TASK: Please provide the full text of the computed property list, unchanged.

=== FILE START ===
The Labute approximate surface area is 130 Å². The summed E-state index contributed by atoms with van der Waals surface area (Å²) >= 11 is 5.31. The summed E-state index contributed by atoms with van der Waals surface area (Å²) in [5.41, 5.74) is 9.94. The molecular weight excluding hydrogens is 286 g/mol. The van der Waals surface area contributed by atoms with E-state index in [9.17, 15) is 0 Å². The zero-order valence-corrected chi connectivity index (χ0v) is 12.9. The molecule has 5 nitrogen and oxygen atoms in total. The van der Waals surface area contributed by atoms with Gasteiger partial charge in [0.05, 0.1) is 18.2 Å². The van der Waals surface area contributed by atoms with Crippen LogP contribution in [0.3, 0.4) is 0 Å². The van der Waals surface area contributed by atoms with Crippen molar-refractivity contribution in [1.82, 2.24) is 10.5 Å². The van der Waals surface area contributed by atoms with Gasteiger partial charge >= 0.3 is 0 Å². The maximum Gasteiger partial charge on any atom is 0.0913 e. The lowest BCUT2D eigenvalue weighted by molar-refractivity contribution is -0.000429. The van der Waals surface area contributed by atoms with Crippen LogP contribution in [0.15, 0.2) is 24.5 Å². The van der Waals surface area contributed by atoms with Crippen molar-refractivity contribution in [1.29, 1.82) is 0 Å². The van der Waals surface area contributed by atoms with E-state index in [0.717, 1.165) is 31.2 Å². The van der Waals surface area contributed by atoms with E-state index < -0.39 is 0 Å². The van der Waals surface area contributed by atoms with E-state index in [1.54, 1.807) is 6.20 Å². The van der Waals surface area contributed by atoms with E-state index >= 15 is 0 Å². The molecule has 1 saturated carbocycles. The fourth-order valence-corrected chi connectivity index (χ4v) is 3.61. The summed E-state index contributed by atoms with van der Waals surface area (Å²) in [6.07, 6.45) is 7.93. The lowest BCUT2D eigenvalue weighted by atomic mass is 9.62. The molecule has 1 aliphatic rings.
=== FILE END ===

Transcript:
The Labute approximate surface area is 130 Å². The summed E-state index contributed by atoms with van der Waals surface area (Å²) >= 11 is 5.31. The summed E-state index contributed by atoms with van der Waals surface area (Å²) in [5.41, 5.74) is 9.94. The molecular weight excluding hydrogens is 286 g/mol. The van der Waals surface area contributed by atoms with E-state index in [9.17, 15) is 0 Å². The zero-order valence-corrected chi connectivity index (χ0v) is 12.9. The molecule has 5 nitrogen and oxygen atoms in total. The van der Waals surface area contributed by atoms with Gasteiger partial charge in [0.05, 0.1) is 18.2 Å². The van der Waals surface area contributed by atoms with Crippen LogP contribution in [0.3, 0.4) is 0 Å². The van der Waals surface area contributed by atoms with Crippen molar-refractivity contribution in [1.82, 2.24) is 10.5 Å². The van der Waals surface area contributed by atoms with Gasteiger partial charge >= 0.3 is 0 Å². The maximum Gasteiger partial charge on any atom is 0.0913 e. The lowest BCUT2D eigenvalue weighted by molar-refractivity contribution is -0.000429. The van der Waals surface area contributed by atoms with Crippen LogP contribution in [0.15, 0.2) is 24.5 Å². The van der Waals surface area contributed by atoms with Crippen molar-refractivity contribution in [1.29, 1.82) is 0 Å². The van der Waals surface area contributed by atoms with E-state index in [0.717, 1.165) is 31.2 Å². The van der Waals surface area contributed by atoms with E-state index < -0.39 is 0 Å². The van der Waals surface area contributed by atoms with E-state index in [1.54, 1.807) is 6.20 Å². The van der Waals surface area contributed by atoms with E-state index >= 15 is 0 Å². The molecule has 1 saturated carbocycles. The fourth-order valence-corrected chi connectivity index (χ4v) is 3.61. The summed E-state index contributed by atoms with van der Waals surface area (Å²) in [6.07, 6.45) is 7.93. The lowest BCUT2D eigenvalue weighted by atomic mass is 9.62. The molecule has 1 aliphatic rings.